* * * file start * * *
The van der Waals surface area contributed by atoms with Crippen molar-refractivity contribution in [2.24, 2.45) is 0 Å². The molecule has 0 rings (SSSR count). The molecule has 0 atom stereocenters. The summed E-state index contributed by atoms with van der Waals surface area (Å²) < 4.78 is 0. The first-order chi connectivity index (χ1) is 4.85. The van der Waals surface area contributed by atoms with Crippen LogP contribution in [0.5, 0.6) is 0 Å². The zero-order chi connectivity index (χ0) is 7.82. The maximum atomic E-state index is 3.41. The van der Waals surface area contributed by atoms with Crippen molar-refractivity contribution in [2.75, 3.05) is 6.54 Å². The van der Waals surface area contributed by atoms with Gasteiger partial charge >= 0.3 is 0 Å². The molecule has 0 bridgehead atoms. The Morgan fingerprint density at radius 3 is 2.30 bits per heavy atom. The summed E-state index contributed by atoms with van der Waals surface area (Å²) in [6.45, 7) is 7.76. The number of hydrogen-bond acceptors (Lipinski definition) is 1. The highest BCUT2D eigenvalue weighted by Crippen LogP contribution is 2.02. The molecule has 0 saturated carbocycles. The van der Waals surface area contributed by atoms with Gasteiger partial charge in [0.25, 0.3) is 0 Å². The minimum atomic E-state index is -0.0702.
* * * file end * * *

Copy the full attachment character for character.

The van der Waals surface area contributed by atoms with Crippen molar-refractivity contribution in [2.24, 2.45) is 0 Å². The molecule has 0 rings (SSSR count). The molecule has 0 atom stereocenters. The summed E-state index contributed by atoms with van der Waals surface area (Å²) < 4.78 is 0. The first-order chi connectivity index (χ1) is 4.85. The van der Waals surface area contributed by atoms with Crippen LogP contribution in [0.5, 0.6) is 0 Å². The zero-order chi connectivity index (χ0) is 7.82. The maximum atomic E-state index is 3.41. The van der Waals surface area contributed by atoms with Crippen molar-refractivity contribution in [2.75, 3.05) is 6.54 Å². The van der Waals surface area contributed by atoms with Gasteiger partial charge >= 0.3 is 0 Å². The molecule has 0 bridgehead atoms. The Morgan fingerprint density at radius 3 is 2.30 bits per heavy atom. The summed E-state index contributed by atoms with van der Waals surface area (Å²) in [6.45, 7) is 7.76. The number of hydrogen-bond acceptors (Lipinski definition) is 1. The highest BCUT2D eigenvalue weighted by Crippen LogP contribution is 2.02. The molecule has 0 saturated carbocycles. The van der Waals surface area contributed by atoms with Gasteiger partial charge in [0.25, 0.3) is 0 Å². The minimum atomic E-state index is -0.0702.